This new bag is reportedly the first 100% biopolymer, biodegradable laminate to enter the retail market in Europe. The new package consists of two biopolymer films. The inner layer is white Mater-Bi film from Novamont (www.materbi.com). The outer layer is reverse printed clear NatureFlex film from Innovia Films (www.innoviafilms.com).
Mater-Bi biodegradable and compostable corn starches have been successfully used in loosefill, thermoformed containers, and transparent packaging films. NatureFlex is manufactured from renewable wood-pulp sourced from managed plantations. Both are certified to EN13432 and ASTM D6400 composting norms.
Jordans and supply chain partner Alcan Packaging (www.alcanpackaging.com) devoted three years of effort to the development of the package. The new flexible bag was recognized as the 2007 Best Bioplastics Application-Packaging at the 9th Annual European Bioplastics Conference.
Jordans’s stated goal is to minimize the impact of its packaging on the environment, while recognizing that the main function of all food packaging is to keep the contents safe for consumption. The company’s cartons for breakfast cereals and cereal bars, for example, are manufactured using at least 80% recycled card stock. The remaining 20% comes from sustainable forests.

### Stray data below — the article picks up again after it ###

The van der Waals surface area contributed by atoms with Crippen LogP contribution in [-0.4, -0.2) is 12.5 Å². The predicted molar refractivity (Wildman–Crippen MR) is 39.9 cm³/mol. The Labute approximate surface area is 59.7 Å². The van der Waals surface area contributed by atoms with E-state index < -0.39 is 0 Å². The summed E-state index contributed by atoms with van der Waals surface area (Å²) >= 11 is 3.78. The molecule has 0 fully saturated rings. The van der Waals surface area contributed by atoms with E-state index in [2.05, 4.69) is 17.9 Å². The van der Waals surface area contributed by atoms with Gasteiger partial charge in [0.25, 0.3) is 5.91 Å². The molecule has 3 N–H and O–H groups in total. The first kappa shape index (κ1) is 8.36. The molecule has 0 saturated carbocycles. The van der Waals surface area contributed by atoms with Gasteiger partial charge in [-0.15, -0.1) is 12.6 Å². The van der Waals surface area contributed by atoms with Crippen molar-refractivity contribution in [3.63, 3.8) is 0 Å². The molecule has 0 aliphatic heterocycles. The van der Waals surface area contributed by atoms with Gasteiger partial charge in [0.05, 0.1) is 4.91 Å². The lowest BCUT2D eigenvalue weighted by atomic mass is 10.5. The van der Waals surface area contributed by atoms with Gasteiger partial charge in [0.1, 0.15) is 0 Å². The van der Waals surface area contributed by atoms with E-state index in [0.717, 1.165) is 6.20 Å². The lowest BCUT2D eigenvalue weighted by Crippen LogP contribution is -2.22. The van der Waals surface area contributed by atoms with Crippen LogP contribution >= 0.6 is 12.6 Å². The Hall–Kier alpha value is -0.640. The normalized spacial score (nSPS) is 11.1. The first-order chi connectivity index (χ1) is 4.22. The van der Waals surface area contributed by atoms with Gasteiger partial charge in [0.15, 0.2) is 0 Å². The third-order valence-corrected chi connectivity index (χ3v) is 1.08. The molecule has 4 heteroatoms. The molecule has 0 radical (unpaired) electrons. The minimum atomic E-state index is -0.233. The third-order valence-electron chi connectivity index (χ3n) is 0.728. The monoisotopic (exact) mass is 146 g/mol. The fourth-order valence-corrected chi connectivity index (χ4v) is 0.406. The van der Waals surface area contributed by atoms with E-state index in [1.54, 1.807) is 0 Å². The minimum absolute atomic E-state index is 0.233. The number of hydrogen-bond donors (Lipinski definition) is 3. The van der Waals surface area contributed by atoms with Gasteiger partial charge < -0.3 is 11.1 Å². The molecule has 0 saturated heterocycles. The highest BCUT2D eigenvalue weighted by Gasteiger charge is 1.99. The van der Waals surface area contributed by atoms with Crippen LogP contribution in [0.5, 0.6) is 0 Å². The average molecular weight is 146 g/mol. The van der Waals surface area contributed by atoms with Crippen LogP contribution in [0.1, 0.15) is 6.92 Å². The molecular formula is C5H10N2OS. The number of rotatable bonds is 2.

Jordans tells the public that, “We know that the way in which we do business has an impact on the world around us, and we work hard to ensure that this impact is constructive and positive rather than damaging.”
The packaging industry is making enormous strides toward improving sustainability. Every week, it seems, there is an announcement of a significant improvement to a package in terms of increased recycled content, light-weighting, improved cube utilization, and lower energy usage and greenhouse gas emissions. There will come a point, however, when sustainability’s low hanging fruit will be harvested; and new solutions based on renewable resources, like the biopolymer bag introduced by Jordans, will have to be considered. The demand for petroleum is outstripping supply. Oil recently surpassed $100 a barrel for the first time in history. The faster brand owners and converters begin learning the ins and outs of renewable packaging materials and applying that knowledge, the more sustainable their packaging options will be.
Malcolm Cohn, market manager for the Americas, Innovia Films, Inc. offers this advice for the application of new renewable polymers or fibers. “Do not try to replicate an existing package made from petroleum products,” he says. “Instead continue to use the knowledge of light weighting and reducing the headspace of the package to reduce the total amount of material.
“Re-examine the shelf life requirements of the package. With the present state of the technology, shorter, yet sufficient, shelf life opens up application opportunities for bio-polymers. Graphics on the package should also inform the consumer that the packager is using earth-friendly renewable materials. Studies indicate that consumers respond to this message.”
For more on the Jordans package, see page 66.